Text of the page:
The economic success of the early pioneers of film continues today. Utah’s film incentive program generated $669.1 million in economic impact over the last five years. In addition, $6 billion was spent in Utah in the previous 10 years by tourists, with 37% of the visitors saying that a film or television show has some influence on their decision to visit Utah. Today’s film industry and its subsequent economic impact are shaped by the business endeavors of thousands of men and women who came before. Their drive and determination to capture the state's landscapes in film created a long-lasting filmmaking legacy in Utah.

Celebrate with us this year by visiting our exhibit at the Utah State Capitol and attending events throughout 2024. Visit our website for more information.





In 2023, Utah achieved notable recognition as the best place to start a business and ranked as the top economy in the nation. Despite these accomplishments, the state faces challenges in maintaining quality of life amid unprecedented growth.

In 2023, U.S. News & World Report named Utah the best place to start a business and ranked Utah’s economy No. 1 in the nation. Utah also welcomed the most significant capital investment from corporate recruitment in the state’s history: Texas Instruments’ (TI) $11 billion semiconductor manufacturing facility expansion.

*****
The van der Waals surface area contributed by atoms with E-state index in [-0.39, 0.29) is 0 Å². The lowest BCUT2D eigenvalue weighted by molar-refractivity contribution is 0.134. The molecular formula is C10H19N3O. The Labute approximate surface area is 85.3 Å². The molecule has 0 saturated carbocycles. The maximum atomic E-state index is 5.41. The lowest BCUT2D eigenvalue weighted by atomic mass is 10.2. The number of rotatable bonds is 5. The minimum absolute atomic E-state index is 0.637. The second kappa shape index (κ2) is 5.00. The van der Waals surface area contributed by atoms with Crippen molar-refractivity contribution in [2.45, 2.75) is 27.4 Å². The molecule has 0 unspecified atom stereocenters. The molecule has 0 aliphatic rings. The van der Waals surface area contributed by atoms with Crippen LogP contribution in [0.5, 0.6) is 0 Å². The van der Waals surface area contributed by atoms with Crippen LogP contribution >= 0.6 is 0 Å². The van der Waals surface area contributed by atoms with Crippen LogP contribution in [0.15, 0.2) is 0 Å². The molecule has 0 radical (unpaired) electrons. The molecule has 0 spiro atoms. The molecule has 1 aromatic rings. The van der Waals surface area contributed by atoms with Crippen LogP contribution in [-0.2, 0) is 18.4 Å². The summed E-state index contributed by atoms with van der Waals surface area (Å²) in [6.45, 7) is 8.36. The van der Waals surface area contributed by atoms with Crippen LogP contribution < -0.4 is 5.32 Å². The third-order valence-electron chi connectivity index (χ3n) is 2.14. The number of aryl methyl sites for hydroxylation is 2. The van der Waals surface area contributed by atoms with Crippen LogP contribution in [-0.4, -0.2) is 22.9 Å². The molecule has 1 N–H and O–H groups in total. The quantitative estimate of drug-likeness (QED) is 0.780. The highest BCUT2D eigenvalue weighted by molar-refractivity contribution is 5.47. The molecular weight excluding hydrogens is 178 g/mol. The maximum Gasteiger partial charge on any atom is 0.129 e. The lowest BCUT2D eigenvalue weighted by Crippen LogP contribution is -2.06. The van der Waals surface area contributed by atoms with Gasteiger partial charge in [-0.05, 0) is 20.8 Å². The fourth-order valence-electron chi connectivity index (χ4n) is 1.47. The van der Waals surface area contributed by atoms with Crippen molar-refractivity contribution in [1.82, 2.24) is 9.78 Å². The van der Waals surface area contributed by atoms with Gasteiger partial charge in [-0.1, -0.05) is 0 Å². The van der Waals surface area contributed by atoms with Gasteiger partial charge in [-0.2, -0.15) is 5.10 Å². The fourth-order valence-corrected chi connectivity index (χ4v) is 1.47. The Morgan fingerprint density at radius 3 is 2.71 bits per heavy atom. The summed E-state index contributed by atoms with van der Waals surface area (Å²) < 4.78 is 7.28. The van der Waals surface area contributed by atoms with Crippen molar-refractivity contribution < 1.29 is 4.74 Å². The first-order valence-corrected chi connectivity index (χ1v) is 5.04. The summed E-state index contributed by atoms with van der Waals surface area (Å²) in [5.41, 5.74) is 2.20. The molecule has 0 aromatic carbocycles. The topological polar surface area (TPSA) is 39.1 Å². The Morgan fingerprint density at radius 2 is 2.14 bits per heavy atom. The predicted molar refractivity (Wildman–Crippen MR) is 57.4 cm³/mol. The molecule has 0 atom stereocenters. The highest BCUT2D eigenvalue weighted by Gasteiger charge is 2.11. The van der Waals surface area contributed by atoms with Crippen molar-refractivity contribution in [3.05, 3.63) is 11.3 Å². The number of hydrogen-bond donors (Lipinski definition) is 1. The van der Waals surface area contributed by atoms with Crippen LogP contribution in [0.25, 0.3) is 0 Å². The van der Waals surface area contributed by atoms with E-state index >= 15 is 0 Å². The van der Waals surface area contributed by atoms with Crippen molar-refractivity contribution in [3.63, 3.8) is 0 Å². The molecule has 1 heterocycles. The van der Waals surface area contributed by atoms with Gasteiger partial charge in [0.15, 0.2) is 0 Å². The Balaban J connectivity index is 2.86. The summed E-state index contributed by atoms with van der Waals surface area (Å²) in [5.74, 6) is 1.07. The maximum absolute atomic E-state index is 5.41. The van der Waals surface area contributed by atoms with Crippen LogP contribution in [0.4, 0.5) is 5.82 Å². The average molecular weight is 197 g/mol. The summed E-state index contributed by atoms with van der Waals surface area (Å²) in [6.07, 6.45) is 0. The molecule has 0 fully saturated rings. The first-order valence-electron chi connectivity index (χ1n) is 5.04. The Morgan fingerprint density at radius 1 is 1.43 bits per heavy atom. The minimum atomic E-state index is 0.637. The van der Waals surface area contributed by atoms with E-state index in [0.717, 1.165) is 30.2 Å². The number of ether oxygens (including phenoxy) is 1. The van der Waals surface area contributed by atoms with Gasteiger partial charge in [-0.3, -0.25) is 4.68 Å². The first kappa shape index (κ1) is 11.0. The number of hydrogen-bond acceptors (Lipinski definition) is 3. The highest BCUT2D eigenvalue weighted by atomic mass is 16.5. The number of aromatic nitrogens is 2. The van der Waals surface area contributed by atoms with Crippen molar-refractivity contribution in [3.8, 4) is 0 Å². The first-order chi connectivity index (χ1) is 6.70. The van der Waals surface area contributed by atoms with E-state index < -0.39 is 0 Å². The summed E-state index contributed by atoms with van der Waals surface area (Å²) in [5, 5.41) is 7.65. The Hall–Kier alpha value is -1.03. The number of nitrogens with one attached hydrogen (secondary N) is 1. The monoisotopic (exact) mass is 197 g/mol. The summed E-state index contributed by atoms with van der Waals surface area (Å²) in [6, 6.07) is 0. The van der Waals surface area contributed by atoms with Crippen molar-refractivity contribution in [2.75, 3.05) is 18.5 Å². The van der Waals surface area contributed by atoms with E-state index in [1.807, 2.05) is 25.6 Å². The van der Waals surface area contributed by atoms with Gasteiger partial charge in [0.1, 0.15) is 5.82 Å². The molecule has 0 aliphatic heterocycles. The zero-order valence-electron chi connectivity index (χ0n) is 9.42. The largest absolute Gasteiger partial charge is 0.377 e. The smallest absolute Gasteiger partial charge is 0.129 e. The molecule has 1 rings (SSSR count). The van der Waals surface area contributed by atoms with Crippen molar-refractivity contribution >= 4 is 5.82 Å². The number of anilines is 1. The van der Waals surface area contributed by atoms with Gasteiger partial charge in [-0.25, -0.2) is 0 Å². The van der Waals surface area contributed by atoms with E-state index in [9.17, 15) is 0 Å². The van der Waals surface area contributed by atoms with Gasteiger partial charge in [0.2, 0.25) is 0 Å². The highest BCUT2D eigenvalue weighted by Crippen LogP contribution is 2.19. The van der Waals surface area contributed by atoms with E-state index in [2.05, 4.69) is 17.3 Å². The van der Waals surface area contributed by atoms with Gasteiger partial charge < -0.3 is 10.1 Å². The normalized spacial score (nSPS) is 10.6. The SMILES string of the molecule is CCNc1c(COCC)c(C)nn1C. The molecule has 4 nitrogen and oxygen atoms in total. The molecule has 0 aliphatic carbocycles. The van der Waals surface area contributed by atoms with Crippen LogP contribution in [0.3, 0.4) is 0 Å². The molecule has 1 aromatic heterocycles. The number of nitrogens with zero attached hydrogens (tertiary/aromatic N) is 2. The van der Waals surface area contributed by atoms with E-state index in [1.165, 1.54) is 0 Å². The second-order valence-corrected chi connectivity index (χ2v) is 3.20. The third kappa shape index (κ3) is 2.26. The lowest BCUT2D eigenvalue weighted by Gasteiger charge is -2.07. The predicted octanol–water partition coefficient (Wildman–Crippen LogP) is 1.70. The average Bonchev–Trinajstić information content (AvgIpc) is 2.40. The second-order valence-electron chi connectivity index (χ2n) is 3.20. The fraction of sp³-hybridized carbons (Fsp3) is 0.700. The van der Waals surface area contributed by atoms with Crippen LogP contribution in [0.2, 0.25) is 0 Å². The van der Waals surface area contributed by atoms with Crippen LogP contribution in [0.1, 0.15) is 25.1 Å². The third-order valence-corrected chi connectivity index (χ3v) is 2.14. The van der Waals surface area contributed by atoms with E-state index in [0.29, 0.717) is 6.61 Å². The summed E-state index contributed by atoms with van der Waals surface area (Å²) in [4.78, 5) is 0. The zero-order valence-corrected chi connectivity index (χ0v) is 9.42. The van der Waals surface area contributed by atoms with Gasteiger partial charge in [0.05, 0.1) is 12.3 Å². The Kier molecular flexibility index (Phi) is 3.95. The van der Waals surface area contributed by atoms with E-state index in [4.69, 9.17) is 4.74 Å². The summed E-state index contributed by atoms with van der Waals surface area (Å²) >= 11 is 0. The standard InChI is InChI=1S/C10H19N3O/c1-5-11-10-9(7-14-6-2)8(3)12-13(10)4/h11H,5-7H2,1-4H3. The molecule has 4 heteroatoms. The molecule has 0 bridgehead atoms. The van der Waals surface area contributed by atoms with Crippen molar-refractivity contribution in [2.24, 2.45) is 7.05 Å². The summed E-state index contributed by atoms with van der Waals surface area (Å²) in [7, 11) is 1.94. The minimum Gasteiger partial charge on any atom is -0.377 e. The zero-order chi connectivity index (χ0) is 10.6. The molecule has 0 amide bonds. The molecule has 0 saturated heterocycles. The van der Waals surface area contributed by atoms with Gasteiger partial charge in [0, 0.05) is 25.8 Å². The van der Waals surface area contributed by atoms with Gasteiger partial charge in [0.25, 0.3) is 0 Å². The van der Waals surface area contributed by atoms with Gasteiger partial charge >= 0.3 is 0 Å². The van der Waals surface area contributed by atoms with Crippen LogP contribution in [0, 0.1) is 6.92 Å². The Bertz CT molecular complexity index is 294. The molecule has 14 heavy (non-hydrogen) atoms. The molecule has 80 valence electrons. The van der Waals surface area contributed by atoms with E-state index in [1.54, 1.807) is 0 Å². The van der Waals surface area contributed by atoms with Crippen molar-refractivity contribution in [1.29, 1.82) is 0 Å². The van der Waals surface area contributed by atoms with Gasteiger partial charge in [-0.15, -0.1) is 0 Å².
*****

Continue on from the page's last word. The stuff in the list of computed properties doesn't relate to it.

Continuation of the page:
Considering this unprecedented success and the natural challenges a growing state faces related to quality of life, it may be tempting to scale back efforts in economic development or corporate recruitment. However, this

approach fails to account for an increasingly competitive economic landscape and corporate investments’ farreaching benefits to our state’s economy. To secure economic prosperity for future generations, Utah must continue to foster strategic economic opportunities and recruit significant companies, while also planning for growth.

The world is experiencing a seismic economic shift with the rise of industrial policies contributing to increased economic competition. Massive investments across the globe are being driven by two events: the reshoring of critical industry manufacturing out of China into more secure markets, and the energy transition from fossil fuels to renewable sources. The United States introduced nearly $2 trillion of federal incentives to facilitate this realignment. Other fiscally conservative and rapidly growing states


aggressively pursue these opportunities, including Idaho, Texas, and South Carolina. Utah cannot afford to pull back while other states vigorously compete for prized capital investments that could set the economic stage for decades. The long-term benefits for future generations are too significant to ignore.